Conservation corridors

Asia to have its first cross-country linkages of fragmented habitats

 
By Kirtiman Awasthi
Last Updated: Saturday 04 July 2015

Divisive development: a road b The six Asian countries sharing the Lancang-Mekong river have agreed to build biodiversity conservation corridors in its basin -- the first in the continent. The initiative taken by Cambodia, Lao- pdr, Myanmar, China, Thailand and Vietnam, could be a blessing for wildlife in the highly fragmented habitats in the Greater Mekong Subregion (gms). Such linkages help maintain biodiversity by allowing not only animals to move between isolated natural areas but also by aiding pollination of plants, according to a study published in Science (Vol 309, No 5731, July 1, 2005) .

The decision was taken at the second gms summit of the six countries held from July 4-5, 2005, at Kunming, the capital of southwest China's Yunnan Province. "Environmental conservation and sustainable management and use of shared natural resources in the Mekong river basin are vital to the sustainable development in gms," said the summit declaration. Earlier, in May, environment ministers from gms countries adopted the Biodiversity Conservation Corridor Initiative (bcci) and pledged to build the corridors within a decade. The initiative will be implemented in nine zones within gms and include as many as 55 protected areas (see box : Common heritage).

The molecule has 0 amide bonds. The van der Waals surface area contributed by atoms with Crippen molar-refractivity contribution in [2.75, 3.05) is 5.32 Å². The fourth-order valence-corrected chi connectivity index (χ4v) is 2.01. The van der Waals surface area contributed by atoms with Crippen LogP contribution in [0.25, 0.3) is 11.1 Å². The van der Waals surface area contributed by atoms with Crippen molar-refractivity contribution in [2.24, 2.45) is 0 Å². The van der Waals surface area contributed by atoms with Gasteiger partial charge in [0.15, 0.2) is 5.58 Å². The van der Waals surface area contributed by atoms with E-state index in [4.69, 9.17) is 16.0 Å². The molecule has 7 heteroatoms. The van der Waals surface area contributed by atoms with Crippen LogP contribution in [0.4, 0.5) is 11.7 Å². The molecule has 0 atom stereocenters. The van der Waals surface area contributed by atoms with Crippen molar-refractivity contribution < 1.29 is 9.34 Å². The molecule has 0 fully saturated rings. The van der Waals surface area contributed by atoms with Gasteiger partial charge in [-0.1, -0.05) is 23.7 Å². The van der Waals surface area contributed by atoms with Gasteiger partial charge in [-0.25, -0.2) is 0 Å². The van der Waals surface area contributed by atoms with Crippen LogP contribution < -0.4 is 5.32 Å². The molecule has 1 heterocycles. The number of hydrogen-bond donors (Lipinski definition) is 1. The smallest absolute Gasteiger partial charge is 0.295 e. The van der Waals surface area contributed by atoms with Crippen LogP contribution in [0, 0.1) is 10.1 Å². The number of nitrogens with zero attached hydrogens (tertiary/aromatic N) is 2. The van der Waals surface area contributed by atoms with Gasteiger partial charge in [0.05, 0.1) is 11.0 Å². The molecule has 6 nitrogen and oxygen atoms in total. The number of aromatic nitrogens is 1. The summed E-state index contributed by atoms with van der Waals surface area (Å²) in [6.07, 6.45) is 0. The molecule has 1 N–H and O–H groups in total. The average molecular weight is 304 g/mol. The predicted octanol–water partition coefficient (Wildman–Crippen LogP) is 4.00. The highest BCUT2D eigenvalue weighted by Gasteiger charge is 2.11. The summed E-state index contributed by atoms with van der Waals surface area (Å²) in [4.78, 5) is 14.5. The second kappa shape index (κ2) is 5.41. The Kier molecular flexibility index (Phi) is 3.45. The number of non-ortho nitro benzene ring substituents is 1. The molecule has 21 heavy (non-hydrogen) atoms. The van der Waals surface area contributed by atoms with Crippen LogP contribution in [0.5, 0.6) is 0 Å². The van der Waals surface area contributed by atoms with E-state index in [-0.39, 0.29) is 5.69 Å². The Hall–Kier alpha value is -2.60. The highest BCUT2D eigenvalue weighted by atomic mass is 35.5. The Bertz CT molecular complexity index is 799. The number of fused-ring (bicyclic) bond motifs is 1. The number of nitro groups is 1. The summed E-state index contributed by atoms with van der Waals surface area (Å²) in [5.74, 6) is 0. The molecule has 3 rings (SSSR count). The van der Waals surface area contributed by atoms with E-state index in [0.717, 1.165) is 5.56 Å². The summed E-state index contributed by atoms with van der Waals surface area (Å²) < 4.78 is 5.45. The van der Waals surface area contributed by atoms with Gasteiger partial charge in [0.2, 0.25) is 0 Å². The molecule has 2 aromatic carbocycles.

"It is a timely and necessary initiative," said Liqun Jin, vice president of the Asian Development Bank (adb), which is partly funding bcci. "Habitat fragmentation, mainly caused by rapid economic development, poses a growing threat to the rich animal and plant diversity in the gms," he added. But the damage has already been done. Since 1992, adb has been a key player in economic development of the gms. Construction of large dams, transnational roads, railways and other infrastructure projects has fragmented wildlife habitats and also displaced thousands of people.